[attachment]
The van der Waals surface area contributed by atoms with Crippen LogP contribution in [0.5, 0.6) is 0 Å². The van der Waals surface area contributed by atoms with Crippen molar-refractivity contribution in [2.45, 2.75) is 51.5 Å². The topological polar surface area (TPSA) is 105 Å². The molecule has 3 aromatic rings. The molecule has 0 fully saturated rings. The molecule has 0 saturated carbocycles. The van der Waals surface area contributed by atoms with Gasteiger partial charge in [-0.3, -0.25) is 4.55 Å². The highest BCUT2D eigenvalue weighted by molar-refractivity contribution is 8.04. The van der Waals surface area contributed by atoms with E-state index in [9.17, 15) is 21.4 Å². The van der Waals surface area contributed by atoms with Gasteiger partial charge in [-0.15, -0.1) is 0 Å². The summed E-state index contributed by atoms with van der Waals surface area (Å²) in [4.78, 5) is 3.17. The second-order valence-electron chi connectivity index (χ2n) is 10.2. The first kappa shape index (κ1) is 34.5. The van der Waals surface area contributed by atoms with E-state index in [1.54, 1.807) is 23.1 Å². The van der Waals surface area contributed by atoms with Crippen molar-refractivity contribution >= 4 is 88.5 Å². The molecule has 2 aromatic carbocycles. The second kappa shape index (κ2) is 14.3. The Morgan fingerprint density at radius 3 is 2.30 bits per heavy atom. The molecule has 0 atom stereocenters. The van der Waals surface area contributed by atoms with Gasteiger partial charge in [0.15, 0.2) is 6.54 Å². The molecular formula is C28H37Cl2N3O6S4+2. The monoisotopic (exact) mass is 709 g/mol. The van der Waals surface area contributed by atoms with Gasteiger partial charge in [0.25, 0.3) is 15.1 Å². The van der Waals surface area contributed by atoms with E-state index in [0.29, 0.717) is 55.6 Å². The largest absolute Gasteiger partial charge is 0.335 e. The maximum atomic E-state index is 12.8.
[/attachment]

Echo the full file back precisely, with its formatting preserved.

The van der Waals surface area contributed by atoms with Crippen LogP contribution in [0.5, 0.6) is 0 Å². The van der Waals surface area contributed by atoms with Crippen molar-refractivity contribution in [2.45, 2.75) is 51.5 Å². The topological polar surface area (TPSA) is 105 Å². The molecule has 3 aromatic rings. The molecule has 0 fully saturated rings. The molecule has 0 saturated carbocycles. The van der Waals surface area contributed by atoms with Gasteiger partial charge in [-0.3, -0.25) is 4.55 Å². The highest BCUT2D eigenvalue weighted by molar-refractivity contribution is 8.04. The van der Waals surface area contributed by atoms with E-state index in [9.17, 15) is 21.4 Å². The van der Waals surface area contributed by atoms with Gasteiger partial charge in [-0.15, -0.1) is 0 Å². The summed E-state index contributed by atoms with van der Waals surface area (Å²) in [4.78, 5) is 3.17. The second-order valence-electron chi connectivity index (χ2n) is 10.2. The first kappa shape index (κ1) is 34.5. The van der Waals surface area contributed by atoms with E-state index in [1.54, 1.807) is 23.1 Å². The van der Waals surface area contributed by atoms with Crippen molar-refractivity contribution >= 4 is 88.5 Å². The molecule has 2 aromatic carbocycles. The second kappa shape index (κ2) is 14.3. The Morgan fingerprint density at radius 3 is 2.30 bits per heavy atom. The molecule has 0 atom stereocenters. The van der Waals surface area contributed by atoms with Gasteiger partial charge in [0.15, 0.2) is 6.54 Å². The molecular formula is C28H37Cl2N3O6S4+2. The monoisotopic (exact) mass is 709 g/mol. The van der Waals surface area contributed by atoms with Gasteiger partial charge in [0.25, 0.3) is 15.1 Å². The van der Waals surface area contributed by atoms with E-state index in [0.29, 0.717) is 55.6 Å². The largest absolute Gasteiger partial charge is 0.335 e. The maximum atomic E-state index is 12.8.